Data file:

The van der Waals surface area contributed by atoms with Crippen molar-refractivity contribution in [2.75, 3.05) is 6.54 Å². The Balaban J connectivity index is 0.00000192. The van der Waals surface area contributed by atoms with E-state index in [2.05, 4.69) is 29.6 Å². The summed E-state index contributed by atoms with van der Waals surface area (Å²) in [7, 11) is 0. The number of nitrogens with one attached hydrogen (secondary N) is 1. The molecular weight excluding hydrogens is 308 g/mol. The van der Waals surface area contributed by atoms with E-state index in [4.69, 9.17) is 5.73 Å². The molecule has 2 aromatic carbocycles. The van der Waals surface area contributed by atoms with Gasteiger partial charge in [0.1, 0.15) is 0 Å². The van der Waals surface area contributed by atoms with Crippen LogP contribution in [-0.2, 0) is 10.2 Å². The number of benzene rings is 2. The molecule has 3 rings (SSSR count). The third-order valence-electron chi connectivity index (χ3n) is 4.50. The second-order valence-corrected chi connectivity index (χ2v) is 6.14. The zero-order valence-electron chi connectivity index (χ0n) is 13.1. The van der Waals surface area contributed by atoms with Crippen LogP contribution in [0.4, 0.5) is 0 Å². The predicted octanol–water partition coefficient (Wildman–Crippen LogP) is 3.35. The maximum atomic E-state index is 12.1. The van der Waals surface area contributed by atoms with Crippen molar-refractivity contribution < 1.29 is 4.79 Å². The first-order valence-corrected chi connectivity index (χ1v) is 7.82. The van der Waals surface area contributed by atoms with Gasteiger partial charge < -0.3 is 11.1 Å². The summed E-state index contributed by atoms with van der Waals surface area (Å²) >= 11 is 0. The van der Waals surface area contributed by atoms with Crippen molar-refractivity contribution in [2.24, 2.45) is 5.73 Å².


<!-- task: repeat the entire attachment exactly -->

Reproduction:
The van der Waals surface area contributed by atoms with Crippen molar-refractivity contribution in [2.75, 3.05) is 6.54 Å². The Balaban J connectivity index is 0.00000192. The van der Waals surface area contributed by atoms with E-state index in [2.05, 4.69) is 29.6 Å². The summed E-state index contributed by atoms with van der Waals surface area (Å²) in [7, 11) is 0. The number of nitrogens with one attached hydrogen (secondary N) is 1. The molecular weight excluding hydrogens is 308 g/mol. The van der Waals surface area contributed by atoms with E-state index in [4.69, 9.17) is 5.73 Å². The molecule has 2 aromatic carbocycles. The van der Waals surface area contributed by atoms with Gasteiger partial charge in [0.1, 0.15) is 0 Å². The van der Waals surface area contributed by atoms with Crippen LogP contribution in [-0.2, 0) is 10.2 Å². The number of benzene rings is 2. The molecule has 3 rings (SSSR count). The third-order valence-electron chi connectivity index (χ3n) is 4.50. The second-order valence-corrected chi connectivity index (χ2v) is 6.14. The zero-order valence-electron chi connectivity index (χ0n) is 13.1. The van der Waals surface area contributed by atoms with Crippen LogP contribution in [0.4, 0.5) is 0 Å². The predicted octanol–water partition coefficient (Wildman–Crippen LogP) is 3.35. The maximum atomic E-state index is 12.1. The van der Waals surface area contributed by atoms with Crippen molar-refractivity contribution < 1.29 is 4.79 Å². The first-order valence-corrected chi connectivity index (χ1v) is 7.82. The van der Waals surface area contributed by atoms with Gasteiger partial charge < -0.3 is 11.1 Å². The summed E-state index contributed by atoms with van der Waals surface area (Å²) >= 11 is 0. The van der Waals surface area contributed by atoms with Crippen molar-refractivity contribution in [2.24, 2.45) is 5.73 Å².